Stronger arguments, though, were generated by officials following the three subsequent months of appeals.

We hereby cite the statement of Minsk Leninsky district Administration as of 28 August 2009:

'…garbage was left in places where cats were fed and the basement was flooded with fleas which negatively affected the sanitary situation in the crawlway of the house'.

Arguments that animals locked up in the basement are condemned to starvation and death and that their dead bodies would begin to decompose thus posing a more serious epidemiological threat to the tenants were hopeless.

'The welding of air holes and the closing of hatchways were carried out after the basement area was inspected with no homeless cats found inside,' the district authorities supported the representatives of Public Utilities Service No. 82.

In the meantime, the cats locked up in the basement revealed their presence by pitiful mewing from behind the welded hatchways, their caretakers crying hopelessly nearby.


This photo features Kim Markovich Dyment, a retired officer, former Lieutenant Colonel, Engineer of the Soviet Missile Troops and Artillery.

Since 1982, he has been taking care after cats in the area surrounding his house, feeding them every day, giving medical treatment, rehoming kittens.

After the immuring, he and other caretakers spent a lot of time and effort trying to squeeze food beaded on rods through the narrow slit between the wall and the metal grille. Cats, who after the long and painstaking effort finally caught the food with their paws, were purring gratefully. People would pour water from the watering can to the small space between the grill rods.

Era Arkadievna Bogdanovich (on the left), an Honoured Lawyer of Belarus (1978), a retired Militia Colonel, was among those kneeling down to help the animals. Once an employee of the Soviet unit at the International Military Tribunal, she was an executive assistant at the Nuremberg process which was dealing with crimes against humanity committed by the leading Nazis. In her opinion, the situation is grassroots fascism.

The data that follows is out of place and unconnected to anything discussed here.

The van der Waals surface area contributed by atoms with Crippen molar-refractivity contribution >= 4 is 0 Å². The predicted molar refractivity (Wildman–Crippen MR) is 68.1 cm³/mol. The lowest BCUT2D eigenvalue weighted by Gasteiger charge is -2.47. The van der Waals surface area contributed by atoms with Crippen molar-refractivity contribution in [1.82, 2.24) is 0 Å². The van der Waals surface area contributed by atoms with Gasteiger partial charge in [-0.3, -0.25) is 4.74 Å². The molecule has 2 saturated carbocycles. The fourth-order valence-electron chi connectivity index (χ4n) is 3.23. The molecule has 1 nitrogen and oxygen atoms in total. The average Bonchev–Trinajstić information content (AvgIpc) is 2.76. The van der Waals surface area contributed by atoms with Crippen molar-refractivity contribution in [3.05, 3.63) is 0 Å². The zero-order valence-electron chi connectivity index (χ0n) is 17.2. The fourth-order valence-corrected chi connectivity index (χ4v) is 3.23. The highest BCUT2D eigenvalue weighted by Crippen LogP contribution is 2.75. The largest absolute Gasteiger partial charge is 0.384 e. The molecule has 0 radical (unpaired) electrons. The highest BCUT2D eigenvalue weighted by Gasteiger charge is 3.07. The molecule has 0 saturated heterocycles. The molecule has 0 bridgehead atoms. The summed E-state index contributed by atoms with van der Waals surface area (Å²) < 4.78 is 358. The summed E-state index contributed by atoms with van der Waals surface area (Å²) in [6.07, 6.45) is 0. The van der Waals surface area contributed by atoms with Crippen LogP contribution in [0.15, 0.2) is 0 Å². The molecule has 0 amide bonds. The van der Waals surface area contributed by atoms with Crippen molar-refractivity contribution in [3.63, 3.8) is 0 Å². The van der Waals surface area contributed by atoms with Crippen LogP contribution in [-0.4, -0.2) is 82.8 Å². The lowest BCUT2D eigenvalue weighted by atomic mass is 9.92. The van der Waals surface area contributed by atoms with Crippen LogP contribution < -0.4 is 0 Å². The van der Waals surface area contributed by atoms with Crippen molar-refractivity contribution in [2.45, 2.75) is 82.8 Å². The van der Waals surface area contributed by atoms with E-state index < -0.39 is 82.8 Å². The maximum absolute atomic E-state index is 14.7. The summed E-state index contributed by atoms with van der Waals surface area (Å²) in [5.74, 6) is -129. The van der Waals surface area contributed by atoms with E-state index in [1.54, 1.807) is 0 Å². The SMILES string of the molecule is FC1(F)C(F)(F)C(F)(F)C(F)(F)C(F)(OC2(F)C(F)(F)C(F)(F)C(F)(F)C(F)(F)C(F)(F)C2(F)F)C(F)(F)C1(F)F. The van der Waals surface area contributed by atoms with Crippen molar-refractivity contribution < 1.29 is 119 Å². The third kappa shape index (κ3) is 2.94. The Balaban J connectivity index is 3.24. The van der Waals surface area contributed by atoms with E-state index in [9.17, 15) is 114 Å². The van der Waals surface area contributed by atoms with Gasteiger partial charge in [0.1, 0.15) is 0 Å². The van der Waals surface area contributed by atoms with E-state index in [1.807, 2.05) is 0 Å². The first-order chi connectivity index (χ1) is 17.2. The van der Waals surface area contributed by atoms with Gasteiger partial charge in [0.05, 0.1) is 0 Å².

On 16 June 2009, desperate for help, these people addressed animal protectors who called an emergency squad to rescue the immured animals.

Holes large enough for a cat to pass through were cut in the metal plates. Photos and videos made in the course of the rescue operation show that animals were really present in the basement.

After the animals were freed by rescuers, animal protectors filed a complaint against officials of Minsk Public Utilities Service No. 82 under the Animal Cruelty Article.

The punishment under this Article of the Administrative Code is just a small fine or administrative arrest. There is no criminal responsibility for animal cruelty in Belarus.

A three months' long correspondence with officials at all levels including militia and public prosecution authorities was launched. On 3 August 2009, in a telephone conversation, the lawyer of the animal protection agency asked Roman Chebotarev, the Public Prosecutor of Minsk Leninsky district Public Prosecutor's Office, 'Why wasn't the complaint acted upon?' The official, too, said that he '… dislikes cats, but loves people.'

The response of officials at all levels where the complaint was circulating during these three months was that the public utilities representatives had been consistent with established norms.

A picture-perfect example is the statement of Minsk Leninsky district Administration as of 28 August 2009 quoted above.